ART 4 2-DAY 10 October v.9.90
DEATH: 1958 VLAMINCK
Born on 10 October 1654:
Born on 10 October 1901:
Alberto Giacometti, Swiss Surrealist
sculptor, painter, draftsman, and printmaker, who died on 11 January 1966.
He was a son of Giovanni Giacometti [07 March 1868 – 25 June 1933],
who was a second cousin of Augusto Giacometti [16 August 1877 – 09
— Alberto Giacometti began drawing about 1910 to 1912, followed by painting and sculpting from 1913 to 1915. While at secondary school in Schiers, near Chur (1914–1919), he developed his drawing style primarily through portraiture. In 1919–1920 in Geneva he studied painting at the École des Beaux-Arts and sculpture at the École des Arts et Métiers but was more impressed by subsequent visits to Italy (1920–1921), where he worked without formal instruction. In sculpture he worked in an academic mode, while in painting he emulated his father’s Post-Impressionist and Fauvist style, which he thoroughly mastered by late 1921, as in Self-portrait. In January 1922 he began studying sculpture in Paris under Émile-Antoine Bourdelle at the Académie de la Grande Chaumière, where he continued intermittently for five years. In 1925 he ceased drawing and painting to concentrate on sculpture, and his brother Diego Giacometti [15 Nov 1902 – 15 July 1985] joined him in Paris. In 1927 they moved into the studio at 46, rue Hippolyte-Maindron in Montparnasse, where Alberto worked for the rest of his life, with annual visits to his family in Switzerland.
— Alberto Giacometti was born in Borgonovo, Switzerland, and grew up in the nearby town of Stampa. His father, Giovanni, was a Post-Impressionist painter. From 1919 to 1920, he studied painting at the Ecole des Beaux-Arts and sculpture and drawing at the Ecole des Arts et Métiers in Geneva. In 1920, he traveled to Italy, where he was impressed by the works of Alexander Archipenko and Paul Cézanne at the Venice Biennale. He was also deeply affected by African and Egyptian art and by the masterpieces of Giotto and Tintoretto. In 1922, Giacometti settled in Paris, making frequent visits to Stampa, and occasionally attended Antoine Bourdelle’s sculpture classes.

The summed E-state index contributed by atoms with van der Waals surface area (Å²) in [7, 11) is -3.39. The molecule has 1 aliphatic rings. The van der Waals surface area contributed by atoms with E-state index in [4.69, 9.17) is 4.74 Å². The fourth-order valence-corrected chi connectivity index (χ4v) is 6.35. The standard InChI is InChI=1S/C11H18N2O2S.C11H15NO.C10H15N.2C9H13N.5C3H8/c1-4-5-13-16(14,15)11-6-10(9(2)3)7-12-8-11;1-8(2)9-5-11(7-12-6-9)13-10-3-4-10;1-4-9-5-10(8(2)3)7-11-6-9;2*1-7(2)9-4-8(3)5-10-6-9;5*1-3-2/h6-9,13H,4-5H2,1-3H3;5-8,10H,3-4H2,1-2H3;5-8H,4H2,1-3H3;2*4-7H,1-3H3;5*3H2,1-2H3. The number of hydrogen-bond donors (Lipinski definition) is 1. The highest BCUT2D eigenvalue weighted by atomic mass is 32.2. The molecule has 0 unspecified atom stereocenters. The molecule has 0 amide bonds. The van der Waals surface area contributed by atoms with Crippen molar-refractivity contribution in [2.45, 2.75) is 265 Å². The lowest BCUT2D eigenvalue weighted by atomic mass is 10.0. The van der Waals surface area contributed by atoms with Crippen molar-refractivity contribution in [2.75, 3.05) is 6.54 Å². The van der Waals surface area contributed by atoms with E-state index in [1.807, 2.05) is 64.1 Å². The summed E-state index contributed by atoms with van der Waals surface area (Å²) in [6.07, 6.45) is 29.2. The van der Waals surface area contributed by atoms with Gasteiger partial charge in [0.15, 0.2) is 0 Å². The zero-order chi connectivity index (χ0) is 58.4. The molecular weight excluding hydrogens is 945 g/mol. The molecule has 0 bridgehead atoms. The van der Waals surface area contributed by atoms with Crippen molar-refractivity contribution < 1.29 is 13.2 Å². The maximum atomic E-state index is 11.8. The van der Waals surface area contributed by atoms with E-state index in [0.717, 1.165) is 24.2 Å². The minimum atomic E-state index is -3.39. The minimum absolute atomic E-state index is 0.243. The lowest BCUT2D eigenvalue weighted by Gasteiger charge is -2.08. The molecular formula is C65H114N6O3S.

In 1927, the artist moved into a studio with his brother, Diego, his lifelong companion and assistant, and exhibited his sculpture for the first time at the Salon des Tuileries, Paris. His first show in Switzerland, shared with his father, was held at the Galerie Aktuaryus, Zurich, in 1927. The following year, Giacometti met André Masson, and by 1930 he was a participant in the Surrealist circle until 1934. During the early 1940s, he became friends with Simone de Beauvoir, Pablo Picasso, and Jean-Paul Sartre. From 1942, Giacometti lived in Geneva, where he associated with the publisher Albert Skira. He returned to Paris in 1946. The artist’s friendship with Samuel Beckett began around 1951. Giacometti died in Chur, Switzerland.